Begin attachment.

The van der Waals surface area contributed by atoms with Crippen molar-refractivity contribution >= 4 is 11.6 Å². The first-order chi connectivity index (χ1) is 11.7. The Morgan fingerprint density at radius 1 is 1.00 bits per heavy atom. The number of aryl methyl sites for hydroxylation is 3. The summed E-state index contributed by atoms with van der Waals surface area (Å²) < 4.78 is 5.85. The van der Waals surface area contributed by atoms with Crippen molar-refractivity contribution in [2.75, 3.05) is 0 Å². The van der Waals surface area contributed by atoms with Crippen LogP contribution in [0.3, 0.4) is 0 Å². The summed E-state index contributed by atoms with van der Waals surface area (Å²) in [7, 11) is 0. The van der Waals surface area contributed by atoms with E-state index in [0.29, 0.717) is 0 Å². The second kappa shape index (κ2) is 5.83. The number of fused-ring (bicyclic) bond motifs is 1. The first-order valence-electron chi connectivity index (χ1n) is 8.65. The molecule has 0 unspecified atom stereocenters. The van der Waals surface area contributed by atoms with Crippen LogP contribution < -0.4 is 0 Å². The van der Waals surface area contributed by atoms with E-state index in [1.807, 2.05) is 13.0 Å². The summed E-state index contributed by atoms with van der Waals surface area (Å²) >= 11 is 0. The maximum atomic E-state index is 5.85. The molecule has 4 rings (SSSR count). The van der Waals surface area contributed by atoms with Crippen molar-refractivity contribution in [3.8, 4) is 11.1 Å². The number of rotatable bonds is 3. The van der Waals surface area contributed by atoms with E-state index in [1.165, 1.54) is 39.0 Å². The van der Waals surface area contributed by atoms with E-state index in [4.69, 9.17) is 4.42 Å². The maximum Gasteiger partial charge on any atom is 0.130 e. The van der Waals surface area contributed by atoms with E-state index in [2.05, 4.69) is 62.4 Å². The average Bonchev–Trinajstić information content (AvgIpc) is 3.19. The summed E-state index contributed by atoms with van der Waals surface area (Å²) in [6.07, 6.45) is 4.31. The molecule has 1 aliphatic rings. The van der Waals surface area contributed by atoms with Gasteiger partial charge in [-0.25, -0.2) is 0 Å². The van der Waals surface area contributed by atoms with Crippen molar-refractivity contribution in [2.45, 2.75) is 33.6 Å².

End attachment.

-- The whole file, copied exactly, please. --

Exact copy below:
The van der Waals surface area contributed by atoms with Crippen molar-refractivity contribution >= 4 is 11.6 Å². The first-order chi connectivity index (χ1) is 11.7. The Morgan fingerprint density at radius 1 is 1.00 bits per heavy atom. The number of aryl methyl sites for hydroxylation is 3. The summed E-state index contributed by atoms with van der Waals surface area (Å²) < 4.78 is 5.85. The van der Waals surface area contributed by atoms with Crippen molar-refractivity contribution in [2.75, 3.05) is 0 Å². The van der Waals surface area contributed by atoms with Crippen LogP contribution in [0.3, 0.4) is 0 Å². The summed E-state index contributed by atoms with van der Waals surface area (Å²) in [7, 11) is 0. The van der Waals surface area contributed by atoms with E-state index in [0.29, 0.717) is 0 Å². The second kappa shape index (κ2) is 5.83. The number of fused-ring (bicyclic) bond motifs is 1. The first-order valence-electron chi connectivity index (χ1n) is 8.65. The molecule has 0 unspecified atom stereocenters. The van der Waals surface area contributed by atoms with Crippen LogP contribution < -0.4 is 0 Å². The van der Waals surface area contributed by atoms with E-state index in [1.807, 2.05) is 13.0 Å². The summed E-state index contributed by atoms with van der Waals surface area (Å²) >= 11 is 0. The maximum atomic E-state index is 5.85. The molecule has 4 rings (SSSR count). The van der Waals surface area contributed by atoms with Crippen molar-refractivity contribution in [3.8, 4) is 11.1 Å². The number of rotatable bonds is 3. The van der Waals surface area contributed by atoms with E-state index in [1.165, 1.54) is 39.0 Å². The van der Waals surface area contributed by atoms with E-state index in [4.69, 9.17) is 4.42 Å². The maximum Gasteiger partial charge on any atom is 0.130 e. The van der Waals surface area contributed by atoms with E-state index in [2.05, 4.69) is 62.4 Å². The average Bonchev–Trinajstić information content (AvgIpc) is 3.19. The summed E-state index contributed by atoms with van der Waals surface area (Å²) in [6.07, 6.45) is 4.31. The molecule has 1 aliphatic rings. The van der Waals surface area contributed by atoms with Gasteiger partial charge in [-0.25, -0.2) is 0 Å². The van der Waals surface area contributed by atoms with Crippen molar-refractivity contribution in [2.45, 2.75) is 33.6 Å².